HERO Patrol Cars Offer Police New Tool in the War Against Drunk Driving:New police vehicle wraps unveiled in memory of young Navy officer

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The four newest emergency vehicles to join the fleet of 20 HERO Campaign-wrapped vehicles statewide were unveiled on Friday, May 26 as part of the SJTA’s 100 Days of Summer Event at the Farley Service Plaza on the Atlantic City Expressway.

Police departments throughout New Jersey are embracing a unique statewide program to end drunk and impaired driving in memory of a young naval officer.

In partnership with the John R. Elliott HERO Campaign, a fleet of 20 police departments have turned their patrol cars into rolling billboards reminding the public to become HEROES by serving as safe and responsible designated drivers. Police cruisers statewide are being wrapped with the navy blue and yellow HERO Campaign logo and the message, “Be a HERO. Be a Designated Driver.” The HERO vehicle wrap program is expanding through a grant from the New Jersey Division of Highway Traffic Safety (NJDHTS).

The four newest HERO vehicles were unveiled during a ceremony held at noon on Friday, May 26 as part of the South Jersey Transportation Authority’s annual 100 Days of Summer event at the Farley Service Plaza on the Atlantic City Expressway.

Navy Ensign John Elliott of Egg Harbor Township, NJ, had recently graduated from the U.S. Naval Academy when he was killed in a collision with a drunken driver on July 22, 2000. In tribute to their son, Bill and Muriel Elliott established the HERO Campaign to create a national movement promoting designated driving. Over 150,000 motorists of all ages have taken the campaign’s online HERO Pledge to never drink and drive and to be designated drivers.

“These HERO vehicles are among the most effective tools we have to encourage the use of designated drivers and they are always well received by the police/EMS and the entire community in each town that partners with us,” said Bill Elliott, John’s father and founder of the HERO Campaign. “We are grateful to all of our partners, especially the three newest police departments to join our HERO Patrol Car Program: Margate, Sea Girt and North Wildwood; and the new HERO EMS Humvee in Egg Harbor Township.

“We believe the HERO Patrol Cars are a powerful reminder to motorists that designated drivers save lives, and the positive message appeals to the HERO in all of us,” stated John Stevenson, the Police Chief of North Wildwood Police Department, whose cruiser is one of the newest members of the HERO fleet.

Other police chiefs agree that the eye-catching HERO brand and message are changing behavior and reducing the incidence of drunk driving.

“Our partnership with the HERO Campaign is an important reminder for motorists to always have a safe ride home whenever they consume alcoholic beverages,” said Sea Girt Police Chief Justin Macko. “We are also excited that the Sea Girt Police Department is the first department in Monmouth County to partner with the HERO Campaign in its HERO Patrol Vehicle Program.”

“The Margate City Police Department is honored to be part of the HERO Campaign,” said Margate Police Chief Matthew A. Hankinson. “The HERO Campaign has been fundamental in the effort against driving while impaired. The officers of the Margate City Police Department have always been proactive in the battle against driving while impaired. This is especially important as we begin the 2023 Summer Season. Our new HERO vehicle will be proudly on patrol beginning Memorial Day Weekend.”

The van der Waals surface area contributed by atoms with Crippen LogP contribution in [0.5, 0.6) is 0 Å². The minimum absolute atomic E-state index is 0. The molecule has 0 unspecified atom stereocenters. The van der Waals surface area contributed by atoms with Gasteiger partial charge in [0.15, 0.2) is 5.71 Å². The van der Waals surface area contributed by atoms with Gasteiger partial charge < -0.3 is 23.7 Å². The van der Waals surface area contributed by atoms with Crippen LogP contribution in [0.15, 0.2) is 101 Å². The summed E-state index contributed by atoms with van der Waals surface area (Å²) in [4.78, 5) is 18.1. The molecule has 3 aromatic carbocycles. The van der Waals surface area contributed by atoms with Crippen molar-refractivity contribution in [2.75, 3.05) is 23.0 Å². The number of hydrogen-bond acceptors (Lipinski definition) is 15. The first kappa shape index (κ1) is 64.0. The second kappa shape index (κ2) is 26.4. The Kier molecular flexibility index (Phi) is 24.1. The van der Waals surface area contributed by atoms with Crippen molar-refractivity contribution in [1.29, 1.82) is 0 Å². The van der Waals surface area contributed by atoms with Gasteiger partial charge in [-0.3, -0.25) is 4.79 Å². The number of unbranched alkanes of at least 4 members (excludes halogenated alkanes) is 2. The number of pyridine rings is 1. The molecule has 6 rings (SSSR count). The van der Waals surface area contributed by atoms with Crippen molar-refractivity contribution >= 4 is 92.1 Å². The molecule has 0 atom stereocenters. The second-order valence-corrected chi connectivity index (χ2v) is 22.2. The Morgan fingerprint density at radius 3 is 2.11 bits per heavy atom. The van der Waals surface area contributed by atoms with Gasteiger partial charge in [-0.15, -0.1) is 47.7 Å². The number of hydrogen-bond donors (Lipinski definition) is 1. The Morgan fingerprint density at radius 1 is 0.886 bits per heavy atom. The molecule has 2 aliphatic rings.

“Egg Harbor Township EMS is proud to partner with the HERO campaign to increase awareness of such an important program,” said Bill Higbee, Director of Emergency Medical Services for Egg Harbor Township. “EMS is intimately involved with the aftermath of these tragic events. We hope that this vehicle will save lives without having to turn a wheel. Prevention and awareness save lives.”

In addition to the four newest HERO vehicles, current HERO patrol vehicles from Evesham Township, Linwood, Longport, Ocean City, Ventnor, Vineland, Sea Isle City, and Ocean City police departments were also on hand for the ceremony on Friday.

The HERO police cruisers have been hailed as a game changer in the ongoing battle to prevent drunk driving, which last year claimed the lives of more than 11,000 Americans, and injured thousands more, according to the National Highway Traffic Safety Administration.

“Our son’s life and the lives of everyone tragically lost to drunk drivers is 100 percent preventable,” added Bill Elliott. He points out that the 37-year-old part-time house painter who killed his son had been arrested only three hours earlier by NJ State Police and released to a friend, who put him back behind the wheel while still intoxicated. The recovering alcoholic swerved into John Elliott’s oncoming car on a rural highway in Salem County, NJ, killing them both.

The Elliotts channeled their grief into action, lobbying for new legislation, known as John’s Law, which requires police in New Jersey to impound the cars of anyone arrested for DUI, preventing them from returning to their car while still intoxicated. Over 30,000 cars of arrested drunk drivers are impounded each year under John’s Law, which also was adopted by several other states.  A federal version provided incentives to states impounding the cars of drunk drivers as part of the 2005 Transportation Act.

The HERO Campaign has partnered with professional sports teams, such as the New England Patriots and New England Revolution Soccer team, who register fans to be designated drivers on the HERO Campaign’s website. For more information visit herocampaign.org or call 1-866-700-4376.